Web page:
It’s not only Friday, but it’s Friday the 31st! We’re one month into a New Year and a New Decade and while some of us are celebrating our resolutions, some of us are already getting out the eraser to revise them.
Today, Kathryn wants to know, “So many readers listen to books now–what makes a good audiobook?”
C.V. ”is not a fan of audio books, although I definitely understand their place in the world.
“My parents loved audio books and listened to many stories on their trips from Washington to visit me. My father is now almost blind and audio books have provided hours of entertainment now that it is difficult for him to read.”
Kathryn “listens to more nonfiction than fiction.
Perhaps because nonfiction being read by the author is akin to listening to an expert lecturing or, with an autobiography, a person sharing their life history. Both put me (happily) back in the classroom. Complex fiction plots are harder for me to track in audible form and I like being able to flip back and forth in a novel. That said, my daughter asked for some dystopian fiction for Christmas and while perusing year-end reviews I listened to a sample of Yoko Ogawa’s The Memory Police. The story was so compelling I immediately downloaded it. I’m eager to find out what happens next.”
Ana has yet to listen to an audiobook (primarily because she’s been working-at-home-and-not-commuting-for-years), although “I’ve listened multiple times to the audio version of my short story “Mr. Borden Does Not Quite Remem–” which was included in MysteryRat’s Maze Podcast.
“It was a real thrill to hear someone else read my writing (and very expressively!), and once I did, there were several sentences that I really wanted to rewrite. If I’d known my story was ever, ever going to be recorded, I would have read it over and over to make sure that all of the sentences worked.
“So what makes a good audio book? A book that is written to be read aloud (which I didn’t do for “Mr. Borden”). Also, an expressive narrator.”
Linda says, “My only experience with audio books was when my mother-in-law listened to them.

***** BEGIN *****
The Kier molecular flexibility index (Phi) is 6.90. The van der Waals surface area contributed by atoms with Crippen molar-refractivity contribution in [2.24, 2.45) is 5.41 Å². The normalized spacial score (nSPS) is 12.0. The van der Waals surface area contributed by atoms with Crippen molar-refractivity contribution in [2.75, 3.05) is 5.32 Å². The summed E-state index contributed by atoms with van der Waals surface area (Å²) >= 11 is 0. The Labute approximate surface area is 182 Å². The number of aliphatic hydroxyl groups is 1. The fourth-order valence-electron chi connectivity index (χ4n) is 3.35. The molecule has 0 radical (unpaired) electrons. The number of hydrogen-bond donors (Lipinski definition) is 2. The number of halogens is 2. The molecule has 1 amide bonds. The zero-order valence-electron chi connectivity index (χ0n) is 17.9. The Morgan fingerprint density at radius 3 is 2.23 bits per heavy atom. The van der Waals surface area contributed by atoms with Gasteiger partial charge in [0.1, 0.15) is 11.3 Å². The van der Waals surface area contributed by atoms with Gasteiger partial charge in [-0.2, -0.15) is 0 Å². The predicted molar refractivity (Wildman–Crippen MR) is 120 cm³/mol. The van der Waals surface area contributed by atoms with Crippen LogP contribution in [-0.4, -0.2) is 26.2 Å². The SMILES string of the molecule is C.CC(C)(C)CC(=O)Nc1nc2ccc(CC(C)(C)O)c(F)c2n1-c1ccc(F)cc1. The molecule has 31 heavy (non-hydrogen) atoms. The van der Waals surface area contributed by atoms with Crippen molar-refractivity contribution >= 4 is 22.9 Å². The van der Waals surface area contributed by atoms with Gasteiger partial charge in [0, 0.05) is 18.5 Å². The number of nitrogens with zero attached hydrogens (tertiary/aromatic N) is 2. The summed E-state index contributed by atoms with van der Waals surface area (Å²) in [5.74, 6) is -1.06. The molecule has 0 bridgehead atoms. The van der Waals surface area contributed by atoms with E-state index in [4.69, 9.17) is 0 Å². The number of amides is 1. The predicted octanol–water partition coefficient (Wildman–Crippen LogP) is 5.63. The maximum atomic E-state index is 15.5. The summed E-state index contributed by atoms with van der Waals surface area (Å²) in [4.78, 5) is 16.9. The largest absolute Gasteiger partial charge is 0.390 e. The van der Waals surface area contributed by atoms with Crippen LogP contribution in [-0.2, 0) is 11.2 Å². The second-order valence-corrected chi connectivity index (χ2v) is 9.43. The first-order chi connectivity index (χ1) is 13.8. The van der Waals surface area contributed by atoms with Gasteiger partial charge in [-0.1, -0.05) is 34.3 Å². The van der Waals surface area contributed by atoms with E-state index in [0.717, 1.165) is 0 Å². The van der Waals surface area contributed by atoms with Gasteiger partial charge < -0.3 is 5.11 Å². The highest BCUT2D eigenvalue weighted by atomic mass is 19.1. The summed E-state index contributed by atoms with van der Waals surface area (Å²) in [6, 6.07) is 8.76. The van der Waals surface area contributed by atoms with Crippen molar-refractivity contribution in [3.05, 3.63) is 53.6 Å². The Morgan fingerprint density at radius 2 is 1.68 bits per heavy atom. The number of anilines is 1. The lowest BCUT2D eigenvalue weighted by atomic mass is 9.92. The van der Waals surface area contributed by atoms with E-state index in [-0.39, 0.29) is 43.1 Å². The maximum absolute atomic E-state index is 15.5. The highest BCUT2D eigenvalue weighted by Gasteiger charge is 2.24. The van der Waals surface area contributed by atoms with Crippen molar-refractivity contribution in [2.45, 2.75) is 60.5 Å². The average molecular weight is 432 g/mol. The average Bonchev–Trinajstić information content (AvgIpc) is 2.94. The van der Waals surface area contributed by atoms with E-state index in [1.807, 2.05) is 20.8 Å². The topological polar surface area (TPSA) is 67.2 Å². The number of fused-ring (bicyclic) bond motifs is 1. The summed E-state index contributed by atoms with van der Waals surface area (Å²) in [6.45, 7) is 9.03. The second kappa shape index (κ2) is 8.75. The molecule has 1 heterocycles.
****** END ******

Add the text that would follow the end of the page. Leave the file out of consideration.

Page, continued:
“She got them free through a lending program for the blind. Every so often, they’d send a catalog for her to pick what sort of books she liked. I’d check them off for her–romance, animals, absolutely no war! She had a large machine that played the multiple tapes for each book, with large buttons she could feel so she knew which ones to press. My husband used to like to sneak up and increase the speed so it sounded like Munchkins were reading. I’d laugh, and Mom would make him rewind so she could listen properly.”
And finally, Katie declares “I haven’t listened to an audiobook in a long time!
“The last one I listened to was a used book on tape (literal cassette tapes) where my car ate one of the cassettes. It was one of the times I was driving across the country, and it was the only thing I had to listen to in the spots where there was no radio. The book was Terry Brooks’ The Elfstones of Shannara, which I had been a big fan of when I was a kid. But the listening experience was…not ideal.”
Ana Brazil writes historical crime fiction celebrating bodacious American heroines. She is a member of Sisters in Crime, the Historical Novel Society, and a founding member of Paper Lantern Writers.
Ana’s award-winning historical mystery FANNY NEWCOMB & THE IRISH CHANNEL RIPPER is set in Gilded Age New Orleans. Her upcoming October 17 2023 release is THE RED-HOT BLUES CHANTEUSE, a Viola Vermillion Vaudeville mystery set in 1919 San Francisco.